In 1889 when our state constitution was written and ratified, the founders of our state had the foresight and wisdom to write in Article IX of our state constitution the following, "It is the paramount duty of the state to make ample provision for the education of all children residing within its borders". It is clear the importance that was placed upon free public education. For an overview of the debate and struggle for adequate funding for basic education going back to 1974 click here.  

In January of 2012, the Washington State Supreme Court ruled that the state is continuing to violate the constitutional rights of our school children by not amply funding the public education system.  In this historic ruling, the Supreme Court also decided to retain jurisdiction in the case something unheard of in our history. To read more about the Washington Supreme Court ruling, click here

Following the unanimous ruling of the Washington State Supreme Court in 2012, the court again ruled unanimously in September, 2014 when it found that the legislative branch was in contempt of the court order for the legislature to devise a plan as to how it intended to fully fund basic education costs. The court stopped short of issuing contempt sanctions, and instead gave the legislative branch one last chance this year to devise a clear plan to fully fund basic education.  To learn more about the contempt citation, click here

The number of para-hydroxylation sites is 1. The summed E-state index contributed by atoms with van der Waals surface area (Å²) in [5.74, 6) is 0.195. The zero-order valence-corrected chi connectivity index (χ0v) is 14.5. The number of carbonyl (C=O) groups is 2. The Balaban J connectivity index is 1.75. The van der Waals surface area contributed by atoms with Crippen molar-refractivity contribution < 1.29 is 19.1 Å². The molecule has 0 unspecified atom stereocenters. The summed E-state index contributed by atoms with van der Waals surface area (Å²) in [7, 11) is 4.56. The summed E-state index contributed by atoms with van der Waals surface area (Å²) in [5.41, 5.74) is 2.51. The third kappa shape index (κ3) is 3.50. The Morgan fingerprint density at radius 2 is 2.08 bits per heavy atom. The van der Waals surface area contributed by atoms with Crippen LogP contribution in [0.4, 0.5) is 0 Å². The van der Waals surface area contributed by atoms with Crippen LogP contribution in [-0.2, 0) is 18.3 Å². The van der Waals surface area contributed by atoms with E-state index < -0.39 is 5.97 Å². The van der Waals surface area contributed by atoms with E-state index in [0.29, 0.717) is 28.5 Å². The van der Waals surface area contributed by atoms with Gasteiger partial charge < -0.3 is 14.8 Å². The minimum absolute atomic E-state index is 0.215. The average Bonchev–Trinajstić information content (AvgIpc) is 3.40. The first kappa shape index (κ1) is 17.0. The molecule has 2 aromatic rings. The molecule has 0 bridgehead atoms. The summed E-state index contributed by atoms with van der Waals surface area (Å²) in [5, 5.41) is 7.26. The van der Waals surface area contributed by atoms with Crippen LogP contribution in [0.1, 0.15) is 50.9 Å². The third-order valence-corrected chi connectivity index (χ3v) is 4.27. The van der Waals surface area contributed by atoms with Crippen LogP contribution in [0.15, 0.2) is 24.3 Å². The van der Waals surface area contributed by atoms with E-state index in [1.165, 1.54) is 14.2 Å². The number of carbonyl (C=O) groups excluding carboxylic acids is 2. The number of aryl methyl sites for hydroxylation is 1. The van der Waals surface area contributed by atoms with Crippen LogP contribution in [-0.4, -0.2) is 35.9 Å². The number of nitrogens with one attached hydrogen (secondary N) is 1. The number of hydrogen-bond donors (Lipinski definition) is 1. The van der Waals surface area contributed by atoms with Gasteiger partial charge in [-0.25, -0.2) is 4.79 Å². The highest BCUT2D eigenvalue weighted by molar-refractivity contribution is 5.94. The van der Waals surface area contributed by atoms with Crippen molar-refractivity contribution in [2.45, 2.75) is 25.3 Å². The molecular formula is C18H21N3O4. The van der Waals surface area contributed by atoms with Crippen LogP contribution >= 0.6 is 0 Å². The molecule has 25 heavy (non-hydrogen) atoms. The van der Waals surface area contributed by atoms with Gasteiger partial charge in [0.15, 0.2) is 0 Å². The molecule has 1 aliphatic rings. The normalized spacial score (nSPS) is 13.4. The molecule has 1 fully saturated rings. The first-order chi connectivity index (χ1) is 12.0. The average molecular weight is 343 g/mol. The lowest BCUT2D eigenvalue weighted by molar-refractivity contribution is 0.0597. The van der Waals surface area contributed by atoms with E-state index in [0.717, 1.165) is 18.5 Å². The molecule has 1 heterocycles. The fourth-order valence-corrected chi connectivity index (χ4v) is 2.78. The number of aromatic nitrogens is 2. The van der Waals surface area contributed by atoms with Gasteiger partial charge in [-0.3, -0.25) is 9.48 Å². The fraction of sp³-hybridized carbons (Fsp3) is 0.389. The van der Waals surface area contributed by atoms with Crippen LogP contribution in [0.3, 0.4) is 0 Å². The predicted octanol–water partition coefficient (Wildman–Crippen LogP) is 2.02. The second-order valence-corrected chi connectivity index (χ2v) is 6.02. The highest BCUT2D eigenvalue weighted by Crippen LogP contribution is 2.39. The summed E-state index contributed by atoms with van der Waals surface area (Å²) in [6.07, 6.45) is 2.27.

The NEWS organization sent a letter to legislators this past April. In that letter was a chart showing their failure to fully fund basic education. Click here for the letter andhere for the chart

Tim Brittell, NSEA President

Wednesday, April 22, 2015

Walk Out: The Stakes are High

Teachers across the state are participating in one day walk outs-strikes against the State Legislature's lack of leadership. NSEA members will vote on a one day strike next week.

There is a lot at stake this Legislative Session, and whether NSEA holds a one day walk out or not, we need to know what's going on. What happens in Olympia impacts every classroom across the state. It's time for us to pay attention and fight back-for our students and for ourselves.

What's at Stake for My Students?

Class Sizes
Last year, we worked hard to gather signatures to get I-1351 on the ballot. We then worked to get it passed in November's general election. Voters supported this initiative to lower class size for all students at every grade level. Both the House and the Senate are ignoring the will of the people and are doing nothing to fulfill the class sizes outlined in I-1351.

At best, we can hope for some improvement for students in K-3, but what about grades 4-12?

School Funding
Under the State Supreme Court's McCleary Decision, the state must make steady progress to provide ample funding for public education. Neither of the proposed budgets from the House or Senate do so; both budgets continue to underfund education by billions of dollars.

Social Safety Net